So many visitors – usually educators from other districts – have signed up for the day-long tours the district offers of its model classrooms, they’re now being offered weekly instead of monthly, as originally envisioned. And the district will host a three-day symposium on standards-based systems in July.

While the district once had a difficult time recruiting and retaining top-notch teachers, news of Westminster’s bold experiment, combined with a boost in teacher pay rates,  has reaped a crop of more than 1,000 applicants now seeking to teach there. And an astoundingly low number of positions to fill – about 35, Stoll reports. “Pickings are great,” she says.

A Sterling example

Recently, a group from the RE-1 Valley school district in Sterling spent the day in Westminster, visiting some classrooms where some of the new teaching techniques are already being implemented.

They watched while Nik Namba’s first-grade students at F.M. Day Elementary worked their way through grammar lessons. Namba is one of the district’s “beacon teachers,” an early adopter who will help others master this new way of teaching. In Namba’s class, all the students are learning about nouns, but they’re given a choice in how they want that lesson presented.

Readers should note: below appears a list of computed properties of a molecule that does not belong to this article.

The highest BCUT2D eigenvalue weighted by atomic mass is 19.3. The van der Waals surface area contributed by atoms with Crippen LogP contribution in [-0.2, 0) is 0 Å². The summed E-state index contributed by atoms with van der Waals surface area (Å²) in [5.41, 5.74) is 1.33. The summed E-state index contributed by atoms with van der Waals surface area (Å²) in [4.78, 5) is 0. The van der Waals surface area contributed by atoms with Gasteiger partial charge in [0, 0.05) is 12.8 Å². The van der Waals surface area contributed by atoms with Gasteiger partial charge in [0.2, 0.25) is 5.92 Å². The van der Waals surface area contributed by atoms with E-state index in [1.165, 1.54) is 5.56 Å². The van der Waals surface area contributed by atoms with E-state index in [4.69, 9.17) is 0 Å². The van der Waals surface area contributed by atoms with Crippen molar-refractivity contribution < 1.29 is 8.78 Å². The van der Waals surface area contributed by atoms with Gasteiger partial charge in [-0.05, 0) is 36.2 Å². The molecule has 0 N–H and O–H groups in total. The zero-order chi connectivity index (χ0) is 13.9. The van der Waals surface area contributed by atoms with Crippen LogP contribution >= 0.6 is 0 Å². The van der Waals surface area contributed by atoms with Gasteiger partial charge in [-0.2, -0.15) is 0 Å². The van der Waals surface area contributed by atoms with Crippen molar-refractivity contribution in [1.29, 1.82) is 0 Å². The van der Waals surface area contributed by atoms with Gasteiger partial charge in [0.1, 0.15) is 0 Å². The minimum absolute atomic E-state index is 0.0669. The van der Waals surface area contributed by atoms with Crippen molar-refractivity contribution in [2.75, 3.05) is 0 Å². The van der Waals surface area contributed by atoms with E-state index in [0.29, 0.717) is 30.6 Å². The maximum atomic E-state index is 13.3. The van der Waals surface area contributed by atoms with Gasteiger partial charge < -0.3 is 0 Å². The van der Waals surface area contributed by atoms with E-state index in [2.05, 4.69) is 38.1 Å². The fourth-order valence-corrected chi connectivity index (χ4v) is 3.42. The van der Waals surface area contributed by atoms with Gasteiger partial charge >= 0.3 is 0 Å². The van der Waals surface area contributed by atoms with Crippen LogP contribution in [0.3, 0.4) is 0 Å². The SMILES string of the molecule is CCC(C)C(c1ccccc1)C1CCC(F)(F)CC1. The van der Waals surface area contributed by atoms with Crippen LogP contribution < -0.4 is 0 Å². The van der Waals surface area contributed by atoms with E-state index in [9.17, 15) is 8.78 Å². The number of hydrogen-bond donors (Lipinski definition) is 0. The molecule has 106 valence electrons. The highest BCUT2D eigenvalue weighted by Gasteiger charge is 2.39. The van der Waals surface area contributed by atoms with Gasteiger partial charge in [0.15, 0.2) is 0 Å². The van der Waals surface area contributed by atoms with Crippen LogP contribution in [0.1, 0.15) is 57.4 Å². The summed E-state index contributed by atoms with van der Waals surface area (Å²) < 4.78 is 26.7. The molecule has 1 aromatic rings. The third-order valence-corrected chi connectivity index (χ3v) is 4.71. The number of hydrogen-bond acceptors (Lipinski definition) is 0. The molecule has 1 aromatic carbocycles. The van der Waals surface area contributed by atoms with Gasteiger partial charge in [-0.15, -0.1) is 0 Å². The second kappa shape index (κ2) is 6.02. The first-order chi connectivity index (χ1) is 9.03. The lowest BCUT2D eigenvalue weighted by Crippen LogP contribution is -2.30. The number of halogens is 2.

Some students may pair up with a friend to identify the nouns in a block of text. Others go on a “noun hunt,” identifying all the persons, places and things they can in their classroom. Others opt for an exercise in which they come up with a noun that starts with each letter of the alphabet, then draw a picture of that person, place or thing. Others work with a software program on one of the classroom computers.

“It’s been very hard,” admits Namba, who along with fellow “beacon” first grade teacher Alison Mund, has been stretched to the limit coming up with creative ways to entice his children to learn. “But next year, the Level 1 teachers will all be able to take what we’ve started and use it,” he says.